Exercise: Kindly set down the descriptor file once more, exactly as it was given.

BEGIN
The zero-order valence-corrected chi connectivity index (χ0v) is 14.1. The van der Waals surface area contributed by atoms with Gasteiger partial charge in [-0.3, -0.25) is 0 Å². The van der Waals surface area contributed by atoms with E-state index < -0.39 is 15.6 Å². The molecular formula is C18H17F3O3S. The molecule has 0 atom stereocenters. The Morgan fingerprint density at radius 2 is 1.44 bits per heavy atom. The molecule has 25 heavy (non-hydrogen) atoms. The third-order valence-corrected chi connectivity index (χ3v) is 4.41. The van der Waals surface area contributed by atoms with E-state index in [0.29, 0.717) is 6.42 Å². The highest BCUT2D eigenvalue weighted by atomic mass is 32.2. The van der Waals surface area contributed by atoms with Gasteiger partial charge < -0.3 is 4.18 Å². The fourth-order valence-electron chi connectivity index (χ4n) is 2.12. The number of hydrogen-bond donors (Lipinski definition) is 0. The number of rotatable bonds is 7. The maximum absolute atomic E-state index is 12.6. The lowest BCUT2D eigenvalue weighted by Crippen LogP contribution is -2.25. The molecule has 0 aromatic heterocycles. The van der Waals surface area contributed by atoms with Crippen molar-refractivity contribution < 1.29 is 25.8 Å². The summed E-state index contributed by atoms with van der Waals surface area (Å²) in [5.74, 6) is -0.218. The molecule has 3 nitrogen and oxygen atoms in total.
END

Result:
The zero-order valence-corrected chi connectivity index (χ0v) is 14.1. The van der Waals surface area contributed by atoms with Gasteiger partial charge in [-0.3, -0.25) is 0 Å². The van der Waals surface area contributed by atoms with E-state index < -0.39 is 15.6 Å². The molecular formula is C18H17F3O3S. The molecule has 0 atom stereocenters. The Morgan fingerprint density at radius 2 is 1.44 bits per heavy atom. The molecule has 25 heavy (non-hydrogen) atoms. The third-order valence-corrected chi connectivity index (χ3v) is 4.41. The van der Waals surface area contributed by atoms with E-state index in [0.29, 0.717) is 6.42 Å². The highest BCUT2D eigenvalue weighted by atomic mass is 32.2. The van der Waals surface area contributed by atoms with Gasteiger partial charge < -0.3 is 4.18 Å². The fourth-order valence-electron chi connectivity index (χ4n) is 2.12. The number of hydrogen-bond donors (Lipinski definition) is 0. The number of rotatable bonds is 7. The maximum absolute atomic E-state index is 12.6. The lowest BCUT2D eigenvalue weighted by Crippen LogP contribution is -2.25. The molecule has 0 aromatic heterocycles. The van der Waals surface area contributed by atoms with Crippen molar-refractivity contribution < 1.29 is 25.8 Å². The summed E-state index contributed by atoms with van der Waals surface area (Å²) in [5.74, 6) is -0.218. The molecule has 3 nitrogen and oxygen atoms in total.